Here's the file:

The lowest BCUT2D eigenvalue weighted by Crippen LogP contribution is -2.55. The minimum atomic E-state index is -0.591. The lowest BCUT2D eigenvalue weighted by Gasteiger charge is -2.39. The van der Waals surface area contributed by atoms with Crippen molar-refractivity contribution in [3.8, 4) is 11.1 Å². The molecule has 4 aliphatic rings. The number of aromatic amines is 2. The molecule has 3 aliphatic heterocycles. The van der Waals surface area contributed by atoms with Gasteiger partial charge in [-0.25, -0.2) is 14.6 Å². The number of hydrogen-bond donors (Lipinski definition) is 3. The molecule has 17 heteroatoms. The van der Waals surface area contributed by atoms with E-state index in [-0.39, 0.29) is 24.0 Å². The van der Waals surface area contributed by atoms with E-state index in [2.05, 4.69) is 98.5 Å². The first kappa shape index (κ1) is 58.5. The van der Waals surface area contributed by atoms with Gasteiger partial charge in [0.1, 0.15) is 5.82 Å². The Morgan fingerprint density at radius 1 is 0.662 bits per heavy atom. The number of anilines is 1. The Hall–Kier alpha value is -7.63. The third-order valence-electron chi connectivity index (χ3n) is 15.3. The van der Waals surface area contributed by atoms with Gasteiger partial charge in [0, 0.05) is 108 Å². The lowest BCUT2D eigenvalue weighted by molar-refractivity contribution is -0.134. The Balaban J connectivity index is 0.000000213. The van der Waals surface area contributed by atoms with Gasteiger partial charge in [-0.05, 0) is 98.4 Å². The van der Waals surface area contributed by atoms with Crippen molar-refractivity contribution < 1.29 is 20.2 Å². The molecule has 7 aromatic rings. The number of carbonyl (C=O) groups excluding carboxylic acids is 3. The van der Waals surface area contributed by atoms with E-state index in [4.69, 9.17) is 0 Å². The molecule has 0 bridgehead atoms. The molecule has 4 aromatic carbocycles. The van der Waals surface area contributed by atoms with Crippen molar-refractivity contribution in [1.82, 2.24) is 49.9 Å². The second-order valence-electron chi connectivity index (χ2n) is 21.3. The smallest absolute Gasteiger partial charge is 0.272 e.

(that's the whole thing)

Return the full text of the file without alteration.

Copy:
The lowest BCUT2D eigenvalue weighted by Crippen LogP contribution is -2.55. The minimum atomic E-state index is -0.591. The lowest BCUT2D eigenvalue weighted by Gasteiger charge is -2.39. The van der Waals surface area contributed by atoms with Crippen molar-refractivity contribution in [3.8, 4) is 11.1 Å². The molecule has 4 aliphatic rings. The number of aromatic amines is 2. The molecule has 3 aliphatic heterocycles. The van der Waals surface area contributed by atoms with Gasteiger partial charge in [-0.25, -0.2) is 14.6 Å². The number of hydrogen-bond donors (Lipinski definition) is 3. The molecule has 17 heteroatoms. The van der Waals surface area contributed by atoms with E-state index in [-0.39, 0.29) is 24.0 Å². The van der Waals surface area contributed by atoms with E-state index in [2.05, 4.69) is 98.5 Å². The first kappa shape index (κ1) is 58.5. The van der Waals surface area contributed by atoms with Gasteiger partial charge in [0.1, 0.15) is 5.82 Å². The Morgan fingerprint density at radius 1 is 0.662 bits per heavy atom. The number of anilines is 1. The Hall–Kier alpha value is -7.63. The third-order valence-electron chi connectivity index (χ3n) is 15.3. The van der Waals surface area contributed by atoms with Gasteiger partial charge in [0, 0.05) is 108 Å². The lowest BCUT2D eigenvalue weighted by molar-refractivity contribution is -0.134. The Balaban J connectivity index is 0.000000213. The van der Waals surface area contributed by atoms with Gasteiger partial charge in [-0.05, 0) is 98.4 Å². The van der Waals surface area contributed by atoms with Crippen molar-refractivity contribution < 1.29 is 20.2 Å². The molecule has 7 aromatic rings. The number of carbonyl (C=O) groups excluding carboxylic acids is 3. The van der Waals surface area contributed by atoms with E-state index in [4.69, 9.17) is 0 Å². The molecule has 0 bridgehead atoms. The molecule has 4 aromatic carbocycles. The van der Waals surface area contributed by atoms with Crippen molar-refractivity contribution in [1.82, 2.24) is 49.9 Å². The second-order valence-electron chi connectivity index (χ2n) is 21.3. The smallest absolute Gasteiger partial charge is 0.272 e.